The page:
As shared here before, some of our students choose to pursue a personal passion directly after Oak Grove. Sophia Grunder (2013) has made her lifelong dream of being an artisan chocolatier a reality. Today, alongside her mentor, Jennifer Smith, Sophia owns and operates the exquisite Ex Voto Chocolates in Ventura. Some Oak Grove graduates choose to defer their college acceptances and take a gap year, like Emilie Del Signore (2017), who spent a gap year traveling through the American Southwest and western Europe and a trek across Zavkhan, Mongolia, before beginning her studies at Syracuse University in the fall of 2018. We also have several students who chose to attend one of California’s excellent local Community Colleges to complete their general education requirements while staying closer to home, saving money, and perhaps pursuing other passions. Dane Wilson (2014) who spent several years with the US Sailing Olympic Development Program before heading to San Diego State University.

Oak Grove High School has a challenging college preparatory scope and sequence curriculum not because we think all students should go directly from high school to a four-year university, but because we want every student to have the choice of going directly to a university if that is what is right for them. More importantly, we want our students to be well educated with a solid and well rounded academic foundation for whatever they choose to do in life.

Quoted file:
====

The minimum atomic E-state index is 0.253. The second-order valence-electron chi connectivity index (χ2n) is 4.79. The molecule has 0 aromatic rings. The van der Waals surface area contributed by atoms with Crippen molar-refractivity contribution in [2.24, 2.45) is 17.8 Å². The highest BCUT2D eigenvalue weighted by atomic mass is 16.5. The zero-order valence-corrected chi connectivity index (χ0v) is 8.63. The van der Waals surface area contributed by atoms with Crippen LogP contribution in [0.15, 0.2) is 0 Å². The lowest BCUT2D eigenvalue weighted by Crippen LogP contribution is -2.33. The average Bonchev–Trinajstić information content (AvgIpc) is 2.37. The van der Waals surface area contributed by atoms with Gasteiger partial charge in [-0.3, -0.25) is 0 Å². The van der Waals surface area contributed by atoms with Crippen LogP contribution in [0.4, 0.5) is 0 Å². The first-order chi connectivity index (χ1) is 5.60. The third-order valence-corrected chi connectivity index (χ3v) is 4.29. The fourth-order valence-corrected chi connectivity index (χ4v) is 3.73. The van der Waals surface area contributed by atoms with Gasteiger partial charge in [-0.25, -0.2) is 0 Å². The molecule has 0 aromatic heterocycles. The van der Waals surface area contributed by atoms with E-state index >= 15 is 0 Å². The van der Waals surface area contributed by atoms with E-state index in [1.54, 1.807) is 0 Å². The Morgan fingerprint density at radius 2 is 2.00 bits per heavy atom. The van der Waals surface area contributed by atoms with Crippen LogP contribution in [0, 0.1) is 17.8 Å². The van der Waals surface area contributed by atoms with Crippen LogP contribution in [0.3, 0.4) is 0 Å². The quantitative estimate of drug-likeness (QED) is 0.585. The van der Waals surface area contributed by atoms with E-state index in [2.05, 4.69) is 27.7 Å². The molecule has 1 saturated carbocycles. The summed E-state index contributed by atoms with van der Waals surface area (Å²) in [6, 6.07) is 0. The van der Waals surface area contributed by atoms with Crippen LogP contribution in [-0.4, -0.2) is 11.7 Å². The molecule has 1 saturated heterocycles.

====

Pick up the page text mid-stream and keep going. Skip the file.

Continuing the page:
Class of 2019 College acceptances:
Allegheny, Bard College, Bryn Mawr, Cal Lutheran, Cal Poly SLO, CSUCI, CSU Long Beach, CSU Sacramento, CSU Sonoma, Centre College, Eckerd College, Fordham, George Washington, Goucher, Ohio State, Pace University, Purdue, Quest University, Reed, Southwestern, UC Berkeley, UC Davis, UC Los Angeles, UC Riverside, UC San Diego, UC Santa Barbara, UC Santa Cruz, UIUC, University of Washington, University of Wisconsin, Willamette University.

Both our 1st-4th grade and 5th-8th grade spring concerts have been a blast in the past two weeks. On Friday, May 17, we will host our High School Spring Showcase. The philosophy guiding our music program is consistent with our general approach to teaching.

The elementary through 8th grade program is required and based on Orff Schulwerk. Orff Schulwerk is an approach to music education established in the 1960s by German composer Carl Orff and his colleague, Gunild. The program employs elemental techniques such as imitation, echo, and ostinato. The objective is to build musicianship in every learner through the integration of music, movement, speech, and drama.

Effort and skill-building are what we emphasize here. Our music program is both experiential and inclusive: everyone participates. All students, regardless of age, interest, or ability have the opportunity to explore music and to perform.